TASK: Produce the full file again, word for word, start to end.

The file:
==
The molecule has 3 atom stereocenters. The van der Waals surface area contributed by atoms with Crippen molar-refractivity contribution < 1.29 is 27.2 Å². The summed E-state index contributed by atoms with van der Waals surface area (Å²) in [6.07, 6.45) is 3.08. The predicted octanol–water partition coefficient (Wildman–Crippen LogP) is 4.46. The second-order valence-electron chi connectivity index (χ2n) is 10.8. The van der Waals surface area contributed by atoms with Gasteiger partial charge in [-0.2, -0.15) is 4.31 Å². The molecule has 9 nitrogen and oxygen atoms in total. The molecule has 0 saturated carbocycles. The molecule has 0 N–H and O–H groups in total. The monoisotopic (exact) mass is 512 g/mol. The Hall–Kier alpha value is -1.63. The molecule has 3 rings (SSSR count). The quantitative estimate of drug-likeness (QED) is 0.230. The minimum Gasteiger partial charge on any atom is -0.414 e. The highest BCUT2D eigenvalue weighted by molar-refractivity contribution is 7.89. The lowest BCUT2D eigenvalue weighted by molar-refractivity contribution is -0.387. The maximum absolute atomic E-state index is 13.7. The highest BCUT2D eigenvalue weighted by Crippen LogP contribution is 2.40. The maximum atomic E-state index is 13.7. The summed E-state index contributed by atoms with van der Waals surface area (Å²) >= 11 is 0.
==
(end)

The molecule has 3 atom stereocenters. The van der Waals surface area contributed by atoms with Crippen molar-refractivity contribution < 1.29 is 27.2 Å². The summed E-state index contributed by atoms with van der Waals surface area (Å²) in [6.07, 6.45) is 3.08. The predicted octanol–water partition coefficient (Wildman–Crippen LogP) is 4.46. The second-order valence-electron chi connectivity index (χ2n) is 10.8. The van der Waals surface area contributed by atoms with Gasteiger partial charge in [-0.2, -0.15) is 4.31 Å². The molecule has 9 nitrogen and oxygen atoms in total. The molecule has 0 saturated carbocycles. The molecule has 0 N–H and O–H groups in total. The monoisotopic (exact) mass is 512 g/mol. The Hall–Kier alpha value is -1.63. The molecule has 3 rings (SSSR count). The quantitative estimate of drug-likeness (QED) is 0.230. The minimum Gasteiger partial charge on any atom is -0.414 e. The highest BCUT2D eigenvalue weighted by molar-refractivity contribution is 7.89. The lowest BCUT2D eigenvalue weighted by molar-refractivity contribution is -0.387. The maximum absolute atomic E-state index is 13.7. The highest BCUT2D eigenvalue weighted by Crippen LogP contribution is 2.40. The maximum atomic E-state index is 13.7. The summed E-state index contributed by atoms with van der Waals surface area (Å²) >= 11 is 0.